Life on the Farm with Gibson, Shepherd in Training

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Gibson the pup
photo by Tim Bronson

“Are you sure they didn’t send you a Holstein by accident?” joked a fellow workshop attendee who was pointing at Gibson—my then 4-month-old Border Collie pup. Gibson wasn’t interested in much besides landscaping. Just twenty yards behind him very serious dogs were circling sheep in a small pen. Gibson didn’t even turn around to smell the lanolin. He was all about the grass, his head buried in it. Standing there against the green grass, abnormally large for the breed and all black and white… Gibson did look kind of like a cow. This was at a Herding 101 workshop in June of 2010.

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Guess the Breed and Win a FREE Orvis Dog’s Nest!

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Take a guess at our trivia question and, right or wrong, you could win a FREE ToughChew® Dog’s Nest® from Orvis!
This breed (which is NOT pictured below) looks similar to a foxhound but is shorter with softer and longer ears. It has a superb sense of smell for tracking. The modern breed was bred in Great Britain circa 1830 from the Talbot Hound, the Southern Hound, and other breeds, possibly even the Harrier.

Let us know your guess in the comment section (click the READ MORE link and scroll to COMMENTS). We’ll pick a random answer, right or wrong, on FRIDAY, March 4, at 3 EST to win the ToughChew® Dog’s Nest® worth up to $185.00!

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Murph Training: Stealth

No, I’m not training Murph for black ops missions, nor am I training him in secret. Actually stealth training refers to training Murph when he doesn’t know he is being trained. This is not a revolutionary concept by any means and good trainers do it all the time, but it’s worth talking about. A lot of amateur trainers (such as myself) tend to focus on the training session and forget about the rest of the day. First of all this sends an inconsistent message to the puppy and secondly, it is a lost opportunity.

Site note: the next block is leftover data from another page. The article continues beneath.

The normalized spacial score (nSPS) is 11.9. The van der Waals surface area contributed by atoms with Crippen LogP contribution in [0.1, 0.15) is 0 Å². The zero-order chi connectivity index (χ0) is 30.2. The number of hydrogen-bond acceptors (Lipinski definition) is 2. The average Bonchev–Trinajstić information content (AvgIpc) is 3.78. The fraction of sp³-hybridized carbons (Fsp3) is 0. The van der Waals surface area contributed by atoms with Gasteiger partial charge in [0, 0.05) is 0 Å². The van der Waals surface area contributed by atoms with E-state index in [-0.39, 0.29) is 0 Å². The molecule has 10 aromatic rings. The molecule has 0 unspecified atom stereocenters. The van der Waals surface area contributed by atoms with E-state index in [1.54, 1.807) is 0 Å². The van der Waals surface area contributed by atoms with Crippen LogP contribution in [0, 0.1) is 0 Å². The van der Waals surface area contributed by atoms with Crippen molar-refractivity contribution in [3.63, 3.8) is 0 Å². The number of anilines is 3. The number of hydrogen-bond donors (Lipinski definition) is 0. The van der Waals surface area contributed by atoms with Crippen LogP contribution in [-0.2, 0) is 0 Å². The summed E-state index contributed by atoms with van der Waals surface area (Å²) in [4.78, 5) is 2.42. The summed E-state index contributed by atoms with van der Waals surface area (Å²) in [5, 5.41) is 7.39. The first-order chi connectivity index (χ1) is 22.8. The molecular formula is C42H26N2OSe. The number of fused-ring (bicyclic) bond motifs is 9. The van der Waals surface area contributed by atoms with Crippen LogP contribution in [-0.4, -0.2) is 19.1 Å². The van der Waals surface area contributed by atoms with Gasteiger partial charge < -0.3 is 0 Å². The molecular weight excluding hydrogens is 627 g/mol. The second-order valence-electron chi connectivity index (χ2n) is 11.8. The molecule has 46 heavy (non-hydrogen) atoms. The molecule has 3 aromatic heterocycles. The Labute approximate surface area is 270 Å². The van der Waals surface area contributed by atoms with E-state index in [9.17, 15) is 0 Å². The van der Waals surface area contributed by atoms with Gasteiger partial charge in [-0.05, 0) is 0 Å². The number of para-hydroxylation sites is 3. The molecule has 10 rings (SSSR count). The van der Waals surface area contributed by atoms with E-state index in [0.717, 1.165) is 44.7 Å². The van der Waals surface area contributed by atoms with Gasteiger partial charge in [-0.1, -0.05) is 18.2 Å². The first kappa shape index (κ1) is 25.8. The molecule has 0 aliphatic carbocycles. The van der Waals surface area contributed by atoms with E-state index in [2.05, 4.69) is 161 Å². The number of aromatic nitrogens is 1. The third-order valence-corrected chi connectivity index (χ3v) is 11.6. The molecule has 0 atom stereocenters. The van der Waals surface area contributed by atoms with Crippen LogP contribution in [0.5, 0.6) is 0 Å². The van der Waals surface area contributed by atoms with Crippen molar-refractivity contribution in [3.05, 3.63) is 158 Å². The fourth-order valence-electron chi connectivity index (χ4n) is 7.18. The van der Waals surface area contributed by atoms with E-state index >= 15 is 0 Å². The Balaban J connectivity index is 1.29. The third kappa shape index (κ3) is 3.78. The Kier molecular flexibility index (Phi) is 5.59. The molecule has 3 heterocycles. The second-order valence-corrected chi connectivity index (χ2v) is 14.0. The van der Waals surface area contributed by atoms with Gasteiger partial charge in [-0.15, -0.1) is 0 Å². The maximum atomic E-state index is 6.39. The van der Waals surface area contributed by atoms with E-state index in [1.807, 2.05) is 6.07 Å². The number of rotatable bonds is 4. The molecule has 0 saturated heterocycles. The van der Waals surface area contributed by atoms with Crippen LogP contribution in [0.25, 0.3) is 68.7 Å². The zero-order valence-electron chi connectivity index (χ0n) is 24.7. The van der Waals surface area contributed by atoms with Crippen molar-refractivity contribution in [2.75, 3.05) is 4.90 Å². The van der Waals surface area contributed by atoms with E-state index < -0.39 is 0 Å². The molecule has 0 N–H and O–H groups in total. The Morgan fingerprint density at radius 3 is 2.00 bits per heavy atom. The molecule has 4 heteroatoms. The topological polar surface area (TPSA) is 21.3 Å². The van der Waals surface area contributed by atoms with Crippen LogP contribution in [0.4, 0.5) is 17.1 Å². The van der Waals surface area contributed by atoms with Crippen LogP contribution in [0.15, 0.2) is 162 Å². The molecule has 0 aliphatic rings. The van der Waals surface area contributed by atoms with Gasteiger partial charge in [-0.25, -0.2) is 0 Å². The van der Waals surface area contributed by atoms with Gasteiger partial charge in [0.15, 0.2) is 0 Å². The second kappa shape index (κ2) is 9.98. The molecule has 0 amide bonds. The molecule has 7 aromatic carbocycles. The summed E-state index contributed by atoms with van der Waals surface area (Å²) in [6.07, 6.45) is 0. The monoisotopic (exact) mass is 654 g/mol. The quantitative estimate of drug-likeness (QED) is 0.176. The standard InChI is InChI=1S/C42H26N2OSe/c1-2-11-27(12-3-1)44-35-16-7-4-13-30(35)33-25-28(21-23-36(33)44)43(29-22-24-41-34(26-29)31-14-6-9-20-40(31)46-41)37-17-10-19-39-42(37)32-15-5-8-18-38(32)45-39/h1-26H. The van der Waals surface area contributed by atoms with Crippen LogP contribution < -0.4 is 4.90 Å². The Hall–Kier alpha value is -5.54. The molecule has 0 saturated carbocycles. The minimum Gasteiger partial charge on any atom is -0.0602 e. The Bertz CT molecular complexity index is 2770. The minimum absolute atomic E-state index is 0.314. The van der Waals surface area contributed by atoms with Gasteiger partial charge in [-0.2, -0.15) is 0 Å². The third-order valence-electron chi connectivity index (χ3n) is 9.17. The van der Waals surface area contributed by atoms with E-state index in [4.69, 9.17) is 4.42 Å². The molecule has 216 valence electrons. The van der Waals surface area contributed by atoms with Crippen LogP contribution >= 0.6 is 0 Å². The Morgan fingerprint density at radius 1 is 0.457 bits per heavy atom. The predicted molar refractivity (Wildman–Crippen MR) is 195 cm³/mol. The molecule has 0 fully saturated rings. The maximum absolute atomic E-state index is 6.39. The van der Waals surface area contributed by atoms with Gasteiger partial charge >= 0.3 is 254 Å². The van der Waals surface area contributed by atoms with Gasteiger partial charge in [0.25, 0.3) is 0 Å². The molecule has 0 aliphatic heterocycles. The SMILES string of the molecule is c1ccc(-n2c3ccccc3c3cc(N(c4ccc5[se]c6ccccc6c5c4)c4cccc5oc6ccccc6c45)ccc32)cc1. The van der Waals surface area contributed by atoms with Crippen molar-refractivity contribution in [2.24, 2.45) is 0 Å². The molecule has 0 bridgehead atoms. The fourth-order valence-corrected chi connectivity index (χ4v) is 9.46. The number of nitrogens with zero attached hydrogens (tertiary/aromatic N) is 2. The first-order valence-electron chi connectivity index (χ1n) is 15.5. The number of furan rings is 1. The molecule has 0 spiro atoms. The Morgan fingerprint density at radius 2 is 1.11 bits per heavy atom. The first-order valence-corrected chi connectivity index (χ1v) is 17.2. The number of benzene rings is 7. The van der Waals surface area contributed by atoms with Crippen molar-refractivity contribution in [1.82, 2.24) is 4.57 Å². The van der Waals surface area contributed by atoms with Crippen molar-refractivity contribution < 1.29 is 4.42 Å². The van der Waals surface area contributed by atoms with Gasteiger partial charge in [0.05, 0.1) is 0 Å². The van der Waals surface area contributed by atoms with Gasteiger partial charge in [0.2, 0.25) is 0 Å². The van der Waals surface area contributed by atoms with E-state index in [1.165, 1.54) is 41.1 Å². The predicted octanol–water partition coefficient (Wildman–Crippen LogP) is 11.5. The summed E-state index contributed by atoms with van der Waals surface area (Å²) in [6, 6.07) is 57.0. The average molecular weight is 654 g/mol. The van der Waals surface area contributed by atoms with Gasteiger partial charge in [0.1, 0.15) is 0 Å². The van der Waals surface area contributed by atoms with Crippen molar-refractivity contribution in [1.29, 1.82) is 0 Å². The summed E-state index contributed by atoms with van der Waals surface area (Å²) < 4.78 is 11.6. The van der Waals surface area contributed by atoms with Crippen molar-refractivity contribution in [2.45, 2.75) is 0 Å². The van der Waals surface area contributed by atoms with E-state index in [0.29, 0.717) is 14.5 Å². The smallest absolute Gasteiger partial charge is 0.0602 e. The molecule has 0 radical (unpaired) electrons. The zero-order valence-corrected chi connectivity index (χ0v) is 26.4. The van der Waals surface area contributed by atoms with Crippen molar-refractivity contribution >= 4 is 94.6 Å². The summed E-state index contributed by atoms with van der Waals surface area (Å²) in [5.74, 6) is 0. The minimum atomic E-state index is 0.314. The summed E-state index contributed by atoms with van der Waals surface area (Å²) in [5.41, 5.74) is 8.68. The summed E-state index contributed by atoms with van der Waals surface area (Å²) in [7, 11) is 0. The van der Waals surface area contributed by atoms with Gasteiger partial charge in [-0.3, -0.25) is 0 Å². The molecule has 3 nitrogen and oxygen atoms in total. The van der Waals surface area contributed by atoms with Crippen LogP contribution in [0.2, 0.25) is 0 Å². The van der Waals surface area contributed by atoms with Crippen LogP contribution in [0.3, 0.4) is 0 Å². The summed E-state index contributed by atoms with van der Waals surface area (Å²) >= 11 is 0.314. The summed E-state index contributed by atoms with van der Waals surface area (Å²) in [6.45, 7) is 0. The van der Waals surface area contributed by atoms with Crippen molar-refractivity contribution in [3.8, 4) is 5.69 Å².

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Murph Training: Murph’s Rebellion

Murphy has entered his first rebellious stage, which I knew would come eventually. It can be frustrating if you let it; so don’t let it, because it’s also pretty humorous. The key is to eliminate the opportunity for this response and take a step back for a few days.

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Murph Training, Week Three: Murphy Figures it Out



Murph’s learning curve is so steep now I’m not sure where to begin. We continue to build on sit and stay, and now responding to his name and heel have been added to the mix. I am working Murph twice a day now for about 10 truly focused minutes each, once by himself here at work and then when I get home with Pickett added to the mix. But what’s important is that in every interaction with Murph, work or play, I try to make sure I am reinforcing a good habit and not accidentally instilling a bad one. I try to think through everything we’re doing.

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Dog Walks to Fight Canine Cancer are Springing Up

Orvis Cover Dog Contest - Goliath